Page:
About the Russian, Eurasian & East European Studies Collections
The Print Collections
The year 2016 marked the 110th anniversary of Slavic-language collecting at Columbia University Libraries, and the 70th of the creation of the position of Slavic & East European Librarian.
As of May 2015, there were 431,626 records for Columbia’s Russian, Eurasian & East European vernacular-language monographic titles in OCLC. This represents 9% of the total monographic holdings of the Columbia University Libraries as represented in OCLC; vernacular language materials in all formats (archival, sound, visual, scores, etc.) constitute 450,428 records, or approximately 8% of CUL records in OCLC. Holdings in the languages of, and pertaining to, the cultures and countries of East Central Europe and the diverse peoples of the former Soviet Union are among the largest and most comprehensive in North America.
Geographic Areas Represented
The Slavic and non-Slavic lands and peoples of East Central and Eastern Europe, as well as the continuent peoples of the Former Soviet Union and its various republics, stretching from Belarus to Siberia, and as far south as Central Asia and the Caucasus. Materials produced in both the homelands and the many ethnic diasporas are collected.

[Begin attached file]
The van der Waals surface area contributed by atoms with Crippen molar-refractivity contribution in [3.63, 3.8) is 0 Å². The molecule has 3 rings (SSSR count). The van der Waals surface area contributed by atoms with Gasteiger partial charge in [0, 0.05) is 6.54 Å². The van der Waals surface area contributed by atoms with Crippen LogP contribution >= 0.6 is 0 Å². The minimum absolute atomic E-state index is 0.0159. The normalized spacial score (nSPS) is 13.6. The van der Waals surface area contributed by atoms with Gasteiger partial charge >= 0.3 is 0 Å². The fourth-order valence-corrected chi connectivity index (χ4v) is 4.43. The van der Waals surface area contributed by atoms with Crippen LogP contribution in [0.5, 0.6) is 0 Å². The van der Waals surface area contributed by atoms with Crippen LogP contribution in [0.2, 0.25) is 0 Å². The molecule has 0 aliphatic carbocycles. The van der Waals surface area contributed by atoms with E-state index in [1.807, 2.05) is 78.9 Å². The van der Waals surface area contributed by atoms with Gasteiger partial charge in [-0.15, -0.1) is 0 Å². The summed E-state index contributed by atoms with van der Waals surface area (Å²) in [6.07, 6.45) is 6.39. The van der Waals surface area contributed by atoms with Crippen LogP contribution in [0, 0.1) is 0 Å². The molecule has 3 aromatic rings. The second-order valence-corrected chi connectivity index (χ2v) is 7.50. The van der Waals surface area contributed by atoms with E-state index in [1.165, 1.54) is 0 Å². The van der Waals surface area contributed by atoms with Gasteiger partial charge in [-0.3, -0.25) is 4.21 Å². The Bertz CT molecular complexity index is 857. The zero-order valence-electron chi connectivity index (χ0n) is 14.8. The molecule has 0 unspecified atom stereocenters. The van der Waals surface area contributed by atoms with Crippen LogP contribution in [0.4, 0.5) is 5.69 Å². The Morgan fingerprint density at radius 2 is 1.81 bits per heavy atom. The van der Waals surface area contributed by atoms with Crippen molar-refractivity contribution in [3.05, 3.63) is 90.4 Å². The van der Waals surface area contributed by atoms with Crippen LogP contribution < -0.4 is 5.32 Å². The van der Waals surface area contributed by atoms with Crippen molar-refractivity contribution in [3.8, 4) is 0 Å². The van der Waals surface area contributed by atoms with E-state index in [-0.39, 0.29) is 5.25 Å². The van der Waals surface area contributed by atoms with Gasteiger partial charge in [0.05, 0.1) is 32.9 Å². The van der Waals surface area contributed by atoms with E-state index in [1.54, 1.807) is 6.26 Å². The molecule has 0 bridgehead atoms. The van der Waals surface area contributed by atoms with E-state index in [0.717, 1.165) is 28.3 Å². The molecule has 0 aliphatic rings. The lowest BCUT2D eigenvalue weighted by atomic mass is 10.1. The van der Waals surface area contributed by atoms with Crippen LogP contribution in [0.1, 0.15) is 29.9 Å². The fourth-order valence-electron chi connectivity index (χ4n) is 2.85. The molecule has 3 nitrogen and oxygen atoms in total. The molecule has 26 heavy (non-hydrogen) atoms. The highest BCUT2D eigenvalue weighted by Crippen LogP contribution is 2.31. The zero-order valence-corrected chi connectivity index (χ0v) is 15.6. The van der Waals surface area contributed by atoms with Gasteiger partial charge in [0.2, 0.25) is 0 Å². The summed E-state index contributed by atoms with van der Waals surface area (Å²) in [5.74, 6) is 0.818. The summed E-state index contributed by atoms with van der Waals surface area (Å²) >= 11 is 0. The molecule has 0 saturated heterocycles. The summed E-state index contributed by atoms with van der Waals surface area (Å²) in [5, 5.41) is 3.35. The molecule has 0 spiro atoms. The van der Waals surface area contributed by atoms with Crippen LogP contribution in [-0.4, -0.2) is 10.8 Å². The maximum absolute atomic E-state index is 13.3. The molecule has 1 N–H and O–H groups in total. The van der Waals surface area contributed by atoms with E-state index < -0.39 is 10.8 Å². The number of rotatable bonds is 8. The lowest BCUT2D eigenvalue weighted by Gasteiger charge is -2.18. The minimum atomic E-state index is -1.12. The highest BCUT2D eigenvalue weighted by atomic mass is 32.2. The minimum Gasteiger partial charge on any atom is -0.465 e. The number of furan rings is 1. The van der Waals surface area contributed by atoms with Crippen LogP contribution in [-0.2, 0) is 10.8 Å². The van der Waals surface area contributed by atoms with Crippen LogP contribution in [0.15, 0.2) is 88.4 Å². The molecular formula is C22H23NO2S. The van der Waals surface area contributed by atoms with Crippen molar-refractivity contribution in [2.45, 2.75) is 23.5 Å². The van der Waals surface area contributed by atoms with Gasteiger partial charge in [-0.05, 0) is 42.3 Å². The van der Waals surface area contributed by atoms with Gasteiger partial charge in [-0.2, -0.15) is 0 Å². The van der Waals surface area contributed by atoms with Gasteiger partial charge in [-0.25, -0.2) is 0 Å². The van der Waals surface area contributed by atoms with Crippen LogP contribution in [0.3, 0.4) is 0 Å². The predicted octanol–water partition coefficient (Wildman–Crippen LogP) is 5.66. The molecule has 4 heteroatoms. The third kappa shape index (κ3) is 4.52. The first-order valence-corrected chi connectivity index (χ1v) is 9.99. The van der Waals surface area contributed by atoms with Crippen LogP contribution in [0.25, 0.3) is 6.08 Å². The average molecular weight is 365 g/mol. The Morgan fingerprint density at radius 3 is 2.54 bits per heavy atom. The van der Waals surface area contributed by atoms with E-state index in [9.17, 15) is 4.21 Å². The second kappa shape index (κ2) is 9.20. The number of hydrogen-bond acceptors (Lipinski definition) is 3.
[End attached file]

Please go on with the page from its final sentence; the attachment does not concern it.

Current materials in twenty-eight languages are collected on a regular basis, largely via approval plans with in-country vendors. These languages are Albanian, Azeri, Belarusian, Bosnian, Bulgarian, Croatian, Czech, Estonian, Georgian, Hungarian, Kazakh, Kyrgyz, Latvian, Lithuanian, Macedonian, Mongolian, Polish, Romanian, Russian, Serbian, Slovak, Slovenian, Sorbian, Tajik, Tatar, Turkmen, Ukrainian, Uzbek. More than sixty minority languages of the FSU and Russian Republic--ranging from Abazin to Yukaghir--are also an existing strength, to which titles are added whenever possible.
Armenian is also collected actively, under the direction of the Librarian for Middle Eastern Studies.
The collection is dispersed among the libraries in the Columbia University system, with the greatest concentrations in Butler Library, the Avery Library (Fine Arts & Architecture), the Lehman Social Sciences Library (Political Science, Sociology, etc.), and the off-site storage facility shared with Princeton University and The New York Public Library. The Arthur W. Diamond Law Library, and the Gabe M. Wiener Music & Arts Library, also hold significant collections pertaining to the region.
Collaborative Collection Development
A cooperative acquisitions partnership with the Cornell University Library (known as “2CUL”) allows the librarian to avoid duplication, expanding the resources at the disposal of students and faculty on both campuses. Agreements with Princeton University Libraries, The New York Public Library, and Harvard University Library--outstanding collections of retrospective and current Slavic and East European materials--further expand the resource base in the Greater Metropolitan Area.